Understand where your prospect is in the decision-​making process

Salespeople can best help prospects when they understand what stage they are at in their buying journey. As we’ve discussed before, sellers need to have a grasp of each prospect’s journey. Doing so “helps sales reps be more prepared, confident, and successful,” Sales Hacker’s Colin Campbell explains. “Reps can expect higher quality engagement from their prospects and faster deal cycles.”

This aligns with “always be helping” because you are approaching the lead from a buyer-​centric position. As Tyer explain, “When you know where they stand, you can create a personalized sales process that speaks to their exact position. And, when you personalize, you’re championing Always Be Helping by prioritizing the customer and creating an experience based on their needs.”

For tips on how to uncover, understand and appeal to buyers at each stage of their journey, check out these past articles.

Focus on educating

A softer approach than “always be closing,” this new mantra encourages sellers to use education to inspire a sale—not pushy tactics. Today’s sellers should prioritize empowering buyers with knowledge needed to make their purchase decisions. And buyers want vendors to educate them. SalesFuel found over half of buyers say providing “relevant insight and ideas to help my business” is a top attribute they seek in sellers.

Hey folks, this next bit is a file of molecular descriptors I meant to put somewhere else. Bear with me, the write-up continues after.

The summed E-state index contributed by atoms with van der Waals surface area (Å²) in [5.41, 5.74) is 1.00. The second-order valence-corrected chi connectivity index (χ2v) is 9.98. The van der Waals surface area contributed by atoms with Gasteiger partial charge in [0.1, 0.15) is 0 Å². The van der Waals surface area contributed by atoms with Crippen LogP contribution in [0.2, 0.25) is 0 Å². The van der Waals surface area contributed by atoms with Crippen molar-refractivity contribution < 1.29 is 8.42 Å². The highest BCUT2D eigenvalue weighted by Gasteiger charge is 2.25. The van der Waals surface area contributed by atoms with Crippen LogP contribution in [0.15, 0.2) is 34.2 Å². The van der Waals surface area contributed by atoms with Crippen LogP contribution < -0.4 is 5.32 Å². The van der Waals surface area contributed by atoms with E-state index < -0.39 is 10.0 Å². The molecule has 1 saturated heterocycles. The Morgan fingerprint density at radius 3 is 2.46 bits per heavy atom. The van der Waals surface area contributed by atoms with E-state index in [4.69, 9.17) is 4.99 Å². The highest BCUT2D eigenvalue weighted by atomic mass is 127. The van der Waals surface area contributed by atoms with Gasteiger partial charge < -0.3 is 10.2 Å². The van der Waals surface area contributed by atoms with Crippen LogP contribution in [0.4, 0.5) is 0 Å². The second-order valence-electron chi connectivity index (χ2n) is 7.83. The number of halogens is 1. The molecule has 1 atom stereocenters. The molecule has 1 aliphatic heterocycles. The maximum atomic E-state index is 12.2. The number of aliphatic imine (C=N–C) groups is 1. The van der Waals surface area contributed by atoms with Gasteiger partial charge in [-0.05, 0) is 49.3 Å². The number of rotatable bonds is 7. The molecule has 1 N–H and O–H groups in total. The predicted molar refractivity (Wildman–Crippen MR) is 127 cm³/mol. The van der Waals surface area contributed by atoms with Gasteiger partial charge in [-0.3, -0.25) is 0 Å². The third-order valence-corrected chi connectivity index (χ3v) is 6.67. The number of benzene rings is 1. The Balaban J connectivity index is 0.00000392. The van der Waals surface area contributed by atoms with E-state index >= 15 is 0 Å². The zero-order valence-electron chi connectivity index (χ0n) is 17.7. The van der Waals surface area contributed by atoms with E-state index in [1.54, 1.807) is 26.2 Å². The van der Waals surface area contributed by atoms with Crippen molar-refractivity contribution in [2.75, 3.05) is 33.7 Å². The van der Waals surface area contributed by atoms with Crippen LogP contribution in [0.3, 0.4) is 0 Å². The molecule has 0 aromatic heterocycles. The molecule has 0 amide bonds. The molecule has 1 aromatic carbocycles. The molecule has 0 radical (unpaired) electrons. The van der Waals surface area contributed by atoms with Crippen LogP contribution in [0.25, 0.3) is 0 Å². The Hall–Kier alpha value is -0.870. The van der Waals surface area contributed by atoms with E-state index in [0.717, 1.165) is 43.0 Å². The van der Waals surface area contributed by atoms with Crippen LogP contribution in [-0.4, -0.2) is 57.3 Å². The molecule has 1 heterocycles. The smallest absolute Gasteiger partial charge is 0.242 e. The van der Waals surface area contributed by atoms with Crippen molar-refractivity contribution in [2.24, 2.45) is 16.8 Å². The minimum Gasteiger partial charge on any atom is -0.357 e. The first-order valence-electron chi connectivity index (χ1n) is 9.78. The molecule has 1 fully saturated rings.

You can do this in so many ways, from sharing relevant content to passing along testimonials, case studies and other forms of social proof. Consider using techniques such as storytelling to show exactly how they can apply your solution to fit their needs.

This consultative approach also aligns to buyer preferences and the “always be helping” approach. It shifts the sales process from a purely transaction one to an actual relationship. As I previously wrote, “Trust and credibility play a large role, and the buyer and seller work together to uncover need and decide the best solution for the buyer's ideal reality.” Educating your prospects can help achieve this.

Evolve your mindset and your process

Successful sellers are evolving away from the “always be closing” mindset to one that is more effective with modern buyers. As Tyre summarizes, “The era of the intimidating ‘always be closing’ salesperson is officially over – and that’s a very good thing.” 

Using soft skills and establishing credibility and trust will help sellers build relationships with prospects that naturally lead to a sale—no pushiness necessary.

Photo by Tima Miroshnichenko

Jessica Helinski

Jessica Helinski

Jessica is a senior research analyst for SalesFuel focusing on selling to SMB decision-​makers. She also reports on sales and presentation tips for SalesFuel Today. Jessica is a graduate of Ohio University.